The Mashhad Revolutionary Court has handed down an eight-year prison sentence to Sirus Zabihi Moghadam, a Baha’i resident of Mashhad.
Zabihi Moghadam was convicted of seven years for “membership in anti-regime groups” and an additional year for “spreading propaganda against the regime.” Should the verdict be upheld on appeal, Article 134 of the Islamic Penal Code mandates the enforcement of the harshest punishment in cases involving multiple charges, resulting in a seven-year prison term for Moghadam.
Arrested in September 2022, Zabihi Moghadam was released on bail after two months.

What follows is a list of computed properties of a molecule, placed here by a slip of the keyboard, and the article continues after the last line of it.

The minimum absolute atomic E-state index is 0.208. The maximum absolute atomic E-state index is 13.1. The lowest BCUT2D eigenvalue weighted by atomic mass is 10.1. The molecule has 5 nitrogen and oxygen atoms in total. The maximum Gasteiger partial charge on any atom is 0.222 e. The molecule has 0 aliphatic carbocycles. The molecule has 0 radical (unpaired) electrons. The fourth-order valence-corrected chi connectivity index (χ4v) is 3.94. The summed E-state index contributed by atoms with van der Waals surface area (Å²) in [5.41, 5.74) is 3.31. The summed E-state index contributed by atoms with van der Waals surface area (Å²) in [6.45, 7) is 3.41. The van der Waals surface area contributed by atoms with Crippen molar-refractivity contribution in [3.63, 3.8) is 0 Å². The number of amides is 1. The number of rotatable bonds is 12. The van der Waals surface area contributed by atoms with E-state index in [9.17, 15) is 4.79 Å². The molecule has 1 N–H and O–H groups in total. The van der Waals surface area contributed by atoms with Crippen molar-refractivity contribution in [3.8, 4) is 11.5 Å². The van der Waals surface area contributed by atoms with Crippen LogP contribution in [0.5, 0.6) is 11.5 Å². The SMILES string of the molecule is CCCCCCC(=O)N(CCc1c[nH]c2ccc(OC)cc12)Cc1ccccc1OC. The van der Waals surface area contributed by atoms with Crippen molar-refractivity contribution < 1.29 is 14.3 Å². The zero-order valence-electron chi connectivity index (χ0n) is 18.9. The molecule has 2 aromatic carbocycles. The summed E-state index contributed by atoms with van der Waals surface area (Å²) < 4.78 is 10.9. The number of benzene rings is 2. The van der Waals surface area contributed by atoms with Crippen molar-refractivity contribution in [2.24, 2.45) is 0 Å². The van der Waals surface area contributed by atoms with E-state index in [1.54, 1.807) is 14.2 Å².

The Baha’i faith is not recognized as a legitimate religion by Iranian authorities, leading to systematic and longstanding violations of the rights of Baha’is in the country. This includes the denial of their fundamental right to practice their religion, which constitutes a clear breach of both Article 18 of the Universal Declaration of Human Rights and Article 18 of the International Covenant on Civil and Political Rights. The United Nations covenant holds that every person has the right to freedom of religion, freedom of converting religion, as well as freedom of expression, individually or collectively; openly or secretly.